Jared’s Immigrantion Plan is Probably Dead on Arrival

JM Ashby
Written by JM Ashby

Trump's son-in-law and adviser Jared Kushner presented an outline of his immigration reform plan to Senate Republicans this week and, as you may have expected, the plan is probably dead on arrival.

Republicans who met with Kushner were apparently dumbfounded by several aspects of his plan, prompting some to wonder if Kushner even understands the situation in Congress.

For example, Kushner's plan does not include language addressing the Deferred Action for Childhood Arrivals (DACA) program according to sources who spoke to the Washington Post.

At one point, Kushner told Sen. Susan Collins (R-Maine) that his plan would not address Deferred Action for Childhood Arrivals, the program that shields some young undocumented immigrants brought to the United States as children from deportation. This left several senators confused because dealing with the “dreamers,” as the group of immigrants is often called, is crucial for securing any Democratic support. [...]

Though some appreciated his efforts, they did not think his plan would advance anytime soon. No senator has stepped forward yet to turn Kushner’s plan into legislation.

He’s in his own little world,” said one individual familiar with the discussion in the meeting, who spoke on the condition of anonymity to freely describe the session. “He didn’t give many details about what was in [his plan]. . . . And there were a number of instances where people had to step in and answer questions because he couldn’t.”

We will never see a comprehensive immigration reform plan passed as long as Republicans control the White House or either chamber of Congress, and it's not because Jared Kushner has no idea what he's doing.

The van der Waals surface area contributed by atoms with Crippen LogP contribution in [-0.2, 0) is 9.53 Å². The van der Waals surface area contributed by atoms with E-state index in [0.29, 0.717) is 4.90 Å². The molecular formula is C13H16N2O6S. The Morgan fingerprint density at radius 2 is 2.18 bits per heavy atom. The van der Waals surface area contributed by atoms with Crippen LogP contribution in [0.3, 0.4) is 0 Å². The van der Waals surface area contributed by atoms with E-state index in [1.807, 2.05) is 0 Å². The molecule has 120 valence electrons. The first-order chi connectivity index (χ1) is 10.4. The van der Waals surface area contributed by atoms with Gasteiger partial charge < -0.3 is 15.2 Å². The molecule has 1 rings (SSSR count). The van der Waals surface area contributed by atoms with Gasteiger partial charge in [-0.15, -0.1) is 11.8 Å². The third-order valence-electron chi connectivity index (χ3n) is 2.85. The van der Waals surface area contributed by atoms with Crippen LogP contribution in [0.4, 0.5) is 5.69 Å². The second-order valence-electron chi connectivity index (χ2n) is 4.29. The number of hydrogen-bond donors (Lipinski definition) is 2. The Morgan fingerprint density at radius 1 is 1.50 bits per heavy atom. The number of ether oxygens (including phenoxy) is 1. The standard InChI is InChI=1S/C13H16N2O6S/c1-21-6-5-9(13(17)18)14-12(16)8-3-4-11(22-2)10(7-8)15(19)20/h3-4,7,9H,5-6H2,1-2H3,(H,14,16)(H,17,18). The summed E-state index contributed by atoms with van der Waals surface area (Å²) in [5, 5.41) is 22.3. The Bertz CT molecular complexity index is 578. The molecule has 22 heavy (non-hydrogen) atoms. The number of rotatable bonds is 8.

We'll never see comprehensive reform because Republicans do not actually want or support comprehensive reform. They don't want or support it because the Republican party is a white supremacist party that has decided to go-for-broke with a base of almost exclusively white voters. Racism is literally their electoral strategy.

Moreover, passing comprehensive reform would require compromising with pro-immigration advocates who want to make it easier to legally immigrate to America, not more difficult.

For some of the same reasons Trump is incapable of cutting a deal with our foreign trade partners -- or even maintaining deals already crafted for him -- he'll never make a deal with congressional Democrats to pass immigration reform.

  • muselet

    Jared Kushner is a firm believer in his own innate abilities. Knowing nothing about anything is something he sees as a positive: that way, his policy proposals won’t be tainted by consideration of messy stuff like, you know, reality.

    Small wonder Donald Trump approves of the guy.

    More substantively, the Rs have spent more than 30 years demonizing immigrants and decrying any path to citizenship as amnesty! It’s one thing every current elected R at almost any level of government believes Ronald Reagan screwed up (Reagan was thick as two short planks, but he learned from California’s changing demographics not to write off the Latino vote).

    Combine that attitude with modern conservatism’s unofficial slogan—Ни шагу назад!/Ni shagu nazad!/Not one step backwards! (h/t Charlie Pierce)—and you have a toxic brew of political boneheadedness and racial resentment that is unappealing to all but that portion of the public predisposed to vote R. Governing requires compromise, which is why the Rs are so very bad at it.

    So yes, the problem is bigger than Jared Kushner’s vague and unrealistic immigration plan. That doesn’t mean we shouldn’t point and laugh, at least for a little while.


  • Badgerite

    What exactly does Jared Kushner have ‘expertise’ in other than being married to a trump?